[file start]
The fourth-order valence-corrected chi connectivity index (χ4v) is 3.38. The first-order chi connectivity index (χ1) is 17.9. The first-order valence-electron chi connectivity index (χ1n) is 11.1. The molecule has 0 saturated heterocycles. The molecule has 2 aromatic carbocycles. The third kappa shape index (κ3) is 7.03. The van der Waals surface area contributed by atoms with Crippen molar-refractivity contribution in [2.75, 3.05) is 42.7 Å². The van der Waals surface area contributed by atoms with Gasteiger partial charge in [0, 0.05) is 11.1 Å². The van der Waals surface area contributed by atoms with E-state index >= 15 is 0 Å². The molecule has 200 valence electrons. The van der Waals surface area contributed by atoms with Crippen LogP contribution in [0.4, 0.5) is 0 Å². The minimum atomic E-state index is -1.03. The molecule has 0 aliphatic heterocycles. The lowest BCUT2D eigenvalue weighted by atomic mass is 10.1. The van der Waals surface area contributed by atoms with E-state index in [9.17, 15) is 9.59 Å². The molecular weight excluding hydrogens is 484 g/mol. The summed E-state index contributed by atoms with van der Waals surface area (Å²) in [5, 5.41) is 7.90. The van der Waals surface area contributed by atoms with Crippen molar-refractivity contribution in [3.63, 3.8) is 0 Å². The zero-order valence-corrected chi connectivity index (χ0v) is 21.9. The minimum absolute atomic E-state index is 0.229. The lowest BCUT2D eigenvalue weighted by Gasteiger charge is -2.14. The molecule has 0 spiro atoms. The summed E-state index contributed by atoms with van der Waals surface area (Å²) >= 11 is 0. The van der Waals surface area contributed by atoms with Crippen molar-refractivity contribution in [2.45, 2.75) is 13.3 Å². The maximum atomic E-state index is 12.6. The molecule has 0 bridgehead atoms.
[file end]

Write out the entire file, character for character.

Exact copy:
The fourth-order valence-corrected chi connectivity index (χ4v) is 3.38. The first-order chi connectivity index (χ1) is 17.9. The first-order valence-electron chi connectivity index (χ1n) is 11.1. The molecule has 0 saturated heterocycles. The molecule has 2 aromatic carbocycles. The third kappa shape index (κ3) is 7.03. The van der Waals surface area contributed by atoms with Crippen molar-refractivity contribution in [2.75, 3.05) is 42.7 Å². The van der Waals surface area contributed by atoms with Gasteiger partial charge in [0, 0.05) is 11.1 Å². The van der Waals surface area contributed by atoms with E-state index >= 15 is 0 Å². The molecule has 200 valence electrons. The van der Waals surface area contributed by atoms with Crippen LogP contribution in [0.4, 0.5) is 0 Å². The minimum atomic E-state index is -1.03. The molecule has 0 aliphatic heterocycles. The lowest BCUT2D eigenvalue weighted by atomic mass is 10.1. The van der Waals surface area contributed by atoms with E-state index in [9.17, 15) is 9.59 Å². The molecular weight excluding hydrogens is 484 g/mol. The summed E-state index contributed by atoms with van der Waals surface area (Å²) in [5, 5.41) is 7.90. The van der Waals surface area contributed by atoms with Crippen molar-refractivity contribution in [3.63, 3.8) is 0 Å². The zero-order valence-corrected chi connectivity index (χ0v) is 21.9. The minimum absolute atomic E-state index is 0.229. The lowest BCUT2D eigenvalue weighted by Gasteiger charge is -2.14. The molecule has 0 spiro atoms. The summed E-state index contributed by atoms with van der Waals surface area (Å²) >= 11 is 0. The van der Waals surface area contributed by atoms with Crippen molar-refractivity contribution in [2.45, 2.75) is 13.3 Å². The maximum atomic E-state index is 12.6. The molecule has 0 bridgehead atoms.